\[\begin{align} \rho_{\tau}(u) &= \begin{cases}u(\tau - 1)&\text{if } u < 0 \\ u\tau &\text{otherwise}\end{cases} \\ &= u\big(\tau - \mathbb{I}(u < 0)\big) \label{eq:qr_loss}, \end{align} \]

for \(u = y_{i} - f_{\vtheta}(\rvx_{i})\).

In other words, assuming we have i.i.d. data, we wish to find

\[\begin{equation} \label{eq:qr_objective} \vtheta = \argmin_{\hat{\vtheta} \in \Theta} \sum^{N}_{i=1}\rho_{\tau}\big(y_{i} - f_{\hat{\vtheta}}(\rvx_{i}, \tau)\big). \end{equation} \]

Due to the connections to the proposed method later, we will dwell on the form of \(\rho_{\tau}\) a little longer.

In supervised learning, we can change the statistic of the distribution \(Y\) that is being predicted by our function approximator \(f_{\vtheta}(\rvx)\), by changing the loss function / the likelihood we maximise. Optimising the usual squared error loss / Gaussian likelihood, \(\argmin_{\hat{\vtheta}\in \Theta}\E_{\gD}\left[\big(y - f(\rvx, \vtheta)\big)^{2}\right]\) leads to an estimator \(f_{\vtheta}\) for the mean. Similarly, when using an absolute deviation loss / Laplace likelihood, \(\argmin_{\hat{\vtheta}\in \Theta}\E_{\gD}\left[\vert y - f(\rvx, \vtheta)\vert\right]\), we get an estimator for the median, or 0.5th quantile.

This median estimator is equivalent 5: up to a scaling constant of \(0.5\) 5[5] to Equation \(\ref{eq:qr_objective}\) with \(\rho_{0.5}\). To see this, observe that an ‘over estimate’, \(y_{i} < f_{\vtheta}(\rvx_{i})\), leading to a negative residual \(u = y_{i} - f_{\vtheta}(\rvx_{i}) < 0\), will result in the product \(-0.5 u\) in Equation \(\ref{eq:qr_loss}\); hence implementing a (scaled) absolute error. ‘Under estimates’ \(y_{i} > f_{\vtheta}(\rvx_{i})\) leading to positive \(u\) will simply be scaled by \(0.5\).

By changing \(\tau\), we optimise a skewed absolute deviations loss / asymmetric Laplace likelihood:

Intuitively, the median is the cut point / element that partitions the support into two sets with equal probabilities: it makes sense that positive and negative residuals are weighted equally. When predicting the \(\tau = 0.75\)th percentile however, we want one set to contain \(3/4\) of the probability mass, and the other to contain \(1/4\). Hence, under-estimates (positive residuals) should be three times as costly as over-estimates (negative residual), and the skewed loss with \(\tau = 0.75\) achieves this. The resulting parameters \(\vtheta\) yield a predicted value \(\hat{y} = f_{\vtheta}(\rvx; 0.75)\) which is smaller than samples from \(Y\) one quarter of the time, and larger than \(Y\) samples three quarters of the time.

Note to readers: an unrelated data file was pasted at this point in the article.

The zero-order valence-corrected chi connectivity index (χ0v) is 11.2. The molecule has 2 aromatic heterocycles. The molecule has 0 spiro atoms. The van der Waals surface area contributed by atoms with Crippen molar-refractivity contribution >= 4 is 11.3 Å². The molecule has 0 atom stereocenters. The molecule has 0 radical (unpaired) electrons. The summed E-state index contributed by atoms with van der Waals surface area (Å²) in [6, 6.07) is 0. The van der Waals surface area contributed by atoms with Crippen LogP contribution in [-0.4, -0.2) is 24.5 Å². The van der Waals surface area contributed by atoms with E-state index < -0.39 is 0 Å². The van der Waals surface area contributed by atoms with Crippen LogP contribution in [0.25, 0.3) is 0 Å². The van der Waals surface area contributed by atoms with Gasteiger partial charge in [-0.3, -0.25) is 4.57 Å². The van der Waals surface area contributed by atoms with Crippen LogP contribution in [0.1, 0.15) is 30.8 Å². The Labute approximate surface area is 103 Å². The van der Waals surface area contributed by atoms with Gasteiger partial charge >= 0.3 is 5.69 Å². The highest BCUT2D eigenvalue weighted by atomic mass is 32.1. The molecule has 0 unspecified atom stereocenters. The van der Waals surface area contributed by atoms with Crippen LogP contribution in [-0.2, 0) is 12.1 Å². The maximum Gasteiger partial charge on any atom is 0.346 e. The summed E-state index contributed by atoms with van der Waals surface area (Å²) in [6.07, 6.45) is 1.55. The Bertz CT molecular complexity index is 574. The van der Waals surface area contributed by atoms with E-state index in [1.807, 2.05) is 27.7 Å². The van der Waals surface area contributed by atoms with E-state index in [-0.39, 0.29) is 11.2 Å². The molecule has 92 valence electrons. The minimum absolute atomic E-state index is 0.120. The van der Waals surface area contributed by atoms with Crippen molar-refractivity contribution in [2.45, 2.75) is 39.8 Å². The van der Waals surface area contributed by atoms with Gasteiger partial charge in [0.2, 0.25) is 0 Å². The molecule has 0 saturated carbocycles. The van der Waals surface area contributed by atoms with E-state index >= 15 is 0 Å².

Finally, for a more thorough verification that this loss works, we can write the expected quantile regression loss, for some estimate of the \(\tau\)th quantile \(\hat{y} = f_{\vtheta}(\rvx; \tau)\), as:

\[\begin{align*} \E[\rho_{\tau}(Y - \hat{y})] &= \int^{\infty}_{-\infty}\rho_{\tau}(y - \hat{y})dF_{Y}(y) \\ &= (\tau - 1) \int_{-\infty}^{\hat{y}} (y - \hat{y}) dF_{Y}(y) + \tau \int_{\hat{y}}^{\infty}(y - \hat{y})dF_{Y}(y). \end{align*} \]

The above is convex, hence we may differentiate it and solve for the value of \(\hat{y}\) at which the loss is minimised. Proceeding using Leibniz’s rule, we get:

\[\begin{align} \frac{d}{d\hat{y}}\E[\rho_{\tau}(Y - \hat{y})] &= (\tau - 1)\left((\hat{y} - \hat{y}) + \int_{-\infty}^{\hat{y}}\frac{\partial}{\partial\hat{y}}(y - \hat{y})d F_{Y}(y)\right) \\ &+ \tau \left(-(\hat{y} - \hat{y}) + \int_{\hat{y}}^{\infty}\frac{\partial}{\partial\hat{y}}(y - \hat{y})d F_{Y}(y)\right) \nonumber \\ &= (1 - \tau)F_{Y}(\hat{y}) - \tau (1 - F_{Y}(\hat{y})) \\ &= F_{Y}(\hat{y}) - \tau \nonumber, \end{align} \]

and so we verify that \(\hat{y} = F^{-1}_{Y}(\tau)\) as required when the derivative is \(0\).

As mentioned above, we may view the quantile regression loss minimisation as an analogue to maximising an asymmetric Laplace distribution.

The usual Laplace density, parametrised by a location \(\mu\) and scale \(\sigma\) is

\[\begin{equation} \label{eq:laplace_density} f_{\text{L}}(x; \mu, \sigma) = \frac{1}{2\sigma}\exp\left(- \frac{\vert x-\mu \vert}{\sigma}\right). \end{equation} \]

Maximising this likelihood, \(\vtheta = \argmax_{\hat{\vtheta}}\prod^{N}_{i=1}f_{L}(y_{i}; f_{\hat{\vtheta}}(\rvx_{i}, 1))\), where the product comes from the i.i.d. data assumption, and where we have arbitrarily set \(\sigma = 1\), leads to the median estimator \(f_{\vtheta}\).

We may introduce asymmetry into the Laplace distribution with an asymmetry parameter \(\tau \in (0, 1)\) and the following modification to the density (Kozubowski, 1999):

\[\begin{align} f_{\text{ALD}}(x; \mu, \sigma, \tau) &= \frac{\tau(1-\tau)}{\sigma}\exp\left(-\frac{x-\mu}{\sigma}\big(\tau - \mathbb{I}(x - \mu < 0)\big)\right) \\ &\propto \exp \left(-\rho_{\tau}(x - \mu)\right) \label{eq:prop_ald}, \end{align} \]

which we can see is proportional to the negative exponential of the quantile regression loss, \(\rho_{\tau}\).

Values of \(\tau < 0.5\) skew the Laplace distribution to the right 6: that is, giving it a heavy right tail 6[6] , while values of \(\tau > 0.5\) skew the distribution to the left: